Bonuses are either guaranteed under contract, discretionary or some combination of the two. The details of any bonus schemes should be specified in the terms of the employment contract.
When policies and schemes are incorporated into your employees’ contract of employment, they become terms or conditions of the employees’ employment with your organisation that they can rely on and therefore will give them certain expectations of what will happen. To subsequently fail to comply with a term in a contract may be found to be unlawful and the law provides for recourse against the guilty party.
Some contracts have a clause saying that a contractual bonus will not be paid if employment is terminated ‘for cause’, such as alleged gross misconduct or if an employee is not in employment on the payment date.
In most bonus schemes, employers allow themselves the discretion to decide who would be eligible for a bonus, the amount payable and whether to pay any bonuses at all in a particular year. It is an implied term of any bonus scheme that an employer’s discretion is not exercised in a way which is irrational or perverse.
If as an employer you have a contractual bonus scheme (i.e. one guaranteed under contract) then any changes made to the bonus scheme would need to be made through a formal procedure involving employee consultation and agreement. If you have a discretionary bonus scheme, it is more likely you can change the scheme without consulting employees because you have made the employees aware that the way the scheme is run is fully at your discretion. To label a scheme discretionary, and then ensure that it is discretionary in practice, informs your employees that the provisions may not be provided in the same way, or at all, throughout their employment. If there was cause for amending the scheme, you would simply exercise this discretion and then inform employees of the change. However, changes to contractual schemes require agreement between employer and employee.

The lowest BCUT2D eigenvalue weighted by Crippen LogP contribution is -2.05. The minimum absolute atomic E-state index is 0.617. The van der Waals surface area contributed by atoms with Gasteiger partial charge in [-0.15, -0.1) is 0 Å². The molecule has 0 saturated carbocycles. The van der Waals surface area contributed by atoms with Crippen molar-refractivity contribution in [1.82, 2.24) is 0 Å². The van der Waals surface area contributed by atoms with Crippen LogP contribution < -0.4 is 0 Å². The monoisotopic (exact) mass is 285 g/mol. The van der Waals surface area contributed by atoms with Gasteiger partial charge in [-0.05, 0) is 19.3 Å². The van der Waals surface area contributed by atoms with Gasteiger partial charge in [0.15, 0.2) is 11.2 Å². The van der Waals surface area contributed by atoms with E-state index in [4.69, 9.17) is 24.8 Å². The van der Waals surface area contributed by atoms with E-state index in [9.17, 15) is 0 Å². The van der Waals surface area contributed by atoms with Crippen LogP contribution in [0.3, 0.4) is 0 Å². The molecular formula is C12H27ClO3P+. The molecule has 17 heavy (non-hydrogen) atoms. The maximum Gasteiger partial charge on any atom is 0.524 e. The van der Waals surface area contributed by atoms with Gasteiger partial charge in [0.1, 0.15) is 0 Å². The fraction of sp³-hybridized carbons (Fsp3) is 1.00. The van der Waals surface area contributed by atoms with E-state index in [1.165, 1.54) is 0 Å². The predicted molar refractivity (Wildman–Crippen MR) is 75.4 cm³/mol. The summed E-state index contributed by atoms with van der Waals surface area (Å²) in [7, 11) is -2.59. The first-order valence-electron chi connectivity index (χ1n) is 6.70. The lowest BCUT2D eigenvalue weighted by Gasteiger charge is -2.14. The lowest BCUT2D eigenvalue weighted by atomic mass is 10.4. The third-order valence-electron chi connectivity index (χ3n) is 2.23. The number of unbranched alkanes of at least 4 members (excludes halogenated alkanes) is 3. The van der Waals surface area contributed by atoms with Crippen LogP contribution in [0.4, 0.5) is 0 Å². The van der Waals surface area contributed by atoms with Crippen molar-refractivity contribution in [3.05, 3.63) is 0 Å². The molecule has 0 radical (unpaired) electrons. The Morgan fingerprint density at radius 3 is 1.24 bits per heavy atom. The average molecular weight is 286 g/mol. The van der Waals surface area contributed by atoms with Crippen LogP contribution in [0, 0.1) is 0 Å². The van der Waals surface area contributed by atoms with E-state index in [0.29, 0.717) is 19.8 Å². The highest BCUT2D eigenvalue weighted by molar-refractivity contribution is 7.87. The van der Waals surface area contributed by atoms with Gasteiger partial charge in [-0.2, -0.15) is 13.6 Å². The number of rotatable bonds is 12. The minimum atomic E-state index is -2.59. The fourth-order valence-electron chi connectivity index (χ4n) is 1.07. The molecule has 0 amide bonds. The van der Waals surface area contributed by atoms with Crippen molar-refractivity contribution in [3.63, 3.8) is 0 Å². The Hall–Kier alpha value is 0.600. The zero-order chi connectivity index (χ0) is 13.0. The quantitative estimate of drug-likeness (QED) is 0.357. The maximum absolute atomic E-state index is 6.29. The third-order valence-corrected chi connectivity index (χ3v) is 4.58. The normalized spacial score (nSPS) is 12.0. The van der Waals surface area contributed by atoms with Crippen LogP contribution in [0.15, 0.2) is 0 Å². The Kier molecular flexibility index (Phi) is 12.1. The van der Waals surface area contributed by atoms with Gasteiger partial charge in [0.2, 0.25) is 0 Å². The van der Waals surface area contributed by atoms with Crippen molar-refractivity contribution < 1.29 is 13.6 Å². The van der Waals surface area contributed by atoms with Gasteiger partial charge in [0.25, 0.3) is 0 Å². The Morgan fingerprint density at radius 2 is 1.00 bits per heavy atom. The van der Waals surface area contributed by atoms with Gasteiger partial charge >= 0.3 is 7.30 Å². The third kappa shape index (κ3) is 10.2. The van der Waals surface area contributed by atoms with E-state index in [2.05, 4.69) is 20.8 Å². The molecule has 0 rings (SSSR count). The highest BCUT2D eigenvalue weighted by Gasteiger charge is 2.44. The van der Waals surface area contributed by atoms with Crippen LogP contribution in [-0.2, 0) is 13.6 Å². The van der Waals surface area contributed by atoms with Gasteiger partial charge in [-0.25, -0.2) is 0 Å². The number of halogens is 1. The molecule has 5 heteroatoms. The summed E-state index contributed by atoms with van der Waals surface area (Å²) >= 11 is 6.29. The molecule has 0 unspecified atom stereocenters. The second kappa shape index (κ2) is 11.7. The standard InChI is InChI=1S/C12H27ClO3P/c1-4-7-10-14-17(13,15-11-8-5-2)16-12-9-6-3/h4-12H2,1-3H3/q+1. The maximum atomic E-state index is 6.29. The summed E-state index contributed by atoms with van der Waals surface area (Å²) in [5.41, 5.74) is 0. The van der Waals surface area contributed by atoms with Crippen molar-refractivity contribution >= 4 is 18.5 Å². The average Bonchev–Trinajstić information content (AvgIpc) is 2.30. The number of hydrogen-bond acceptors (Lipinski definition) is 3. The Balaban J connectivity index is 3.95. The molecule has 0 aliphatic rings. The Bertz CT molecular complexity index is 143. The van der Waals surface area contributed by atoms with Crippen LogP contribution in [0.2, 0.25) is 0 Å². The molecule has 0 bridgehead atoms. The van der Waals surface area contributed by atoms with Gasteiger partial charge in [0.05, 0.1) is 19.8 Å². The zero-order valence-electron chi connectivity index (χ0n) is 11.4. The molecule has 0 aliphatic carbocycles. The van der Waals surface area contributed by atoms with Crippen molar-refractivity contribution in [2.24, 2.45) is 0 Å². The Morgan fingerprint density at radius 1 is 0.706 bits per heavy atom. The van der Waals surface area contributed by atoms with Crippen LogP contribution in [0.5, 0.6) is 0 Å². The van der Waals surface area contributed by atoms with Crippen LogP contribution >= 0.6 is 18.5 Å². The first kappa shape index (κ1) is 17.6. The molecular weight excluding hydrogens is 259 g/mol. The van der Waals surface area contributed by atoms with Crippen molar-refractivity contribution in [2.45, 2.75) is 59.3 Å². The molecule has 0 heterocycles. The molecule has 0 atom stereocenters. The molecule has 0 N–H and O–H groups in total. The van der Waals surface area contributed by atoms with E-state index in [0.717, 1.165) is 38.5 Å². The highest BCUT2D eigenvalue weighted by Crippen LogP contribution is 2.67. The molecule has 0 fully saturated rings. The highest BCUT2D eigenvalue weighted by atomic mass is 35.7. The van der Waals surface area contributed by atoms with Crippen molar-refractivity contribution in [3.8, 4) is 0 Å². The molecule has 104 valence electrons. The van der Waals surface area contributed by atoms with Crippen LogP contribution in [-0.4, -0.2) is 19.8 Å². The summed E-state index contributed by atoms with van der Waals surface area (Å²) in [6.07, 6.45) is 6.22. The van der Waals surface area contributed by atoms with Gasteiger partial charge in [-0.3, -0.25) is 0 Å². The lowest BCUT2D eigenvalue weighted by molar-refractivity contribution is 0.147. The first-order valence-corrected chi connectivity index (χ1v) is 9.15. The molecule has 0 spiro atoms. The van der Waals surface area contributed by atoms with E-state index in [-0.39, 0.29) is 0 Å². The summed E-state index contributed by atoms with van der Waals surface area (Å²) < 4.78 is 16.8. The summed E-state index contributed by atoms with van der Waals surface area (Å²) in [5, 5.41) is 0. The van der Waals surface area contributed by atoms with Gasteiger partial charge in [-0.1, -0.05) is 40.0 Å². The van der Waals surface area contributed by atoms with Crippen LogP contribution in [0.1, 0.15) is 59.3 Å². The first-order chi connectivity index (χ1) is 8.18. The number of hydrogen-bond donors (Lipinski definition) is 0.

To introduce a change to a contractual bonus scheme, it is essential that you convey to employees your intentions in advance of taking any action. Undertake consultation with your employees, which includes informing them all of the intended changes and making sure they can discuss any particular concerns with you.
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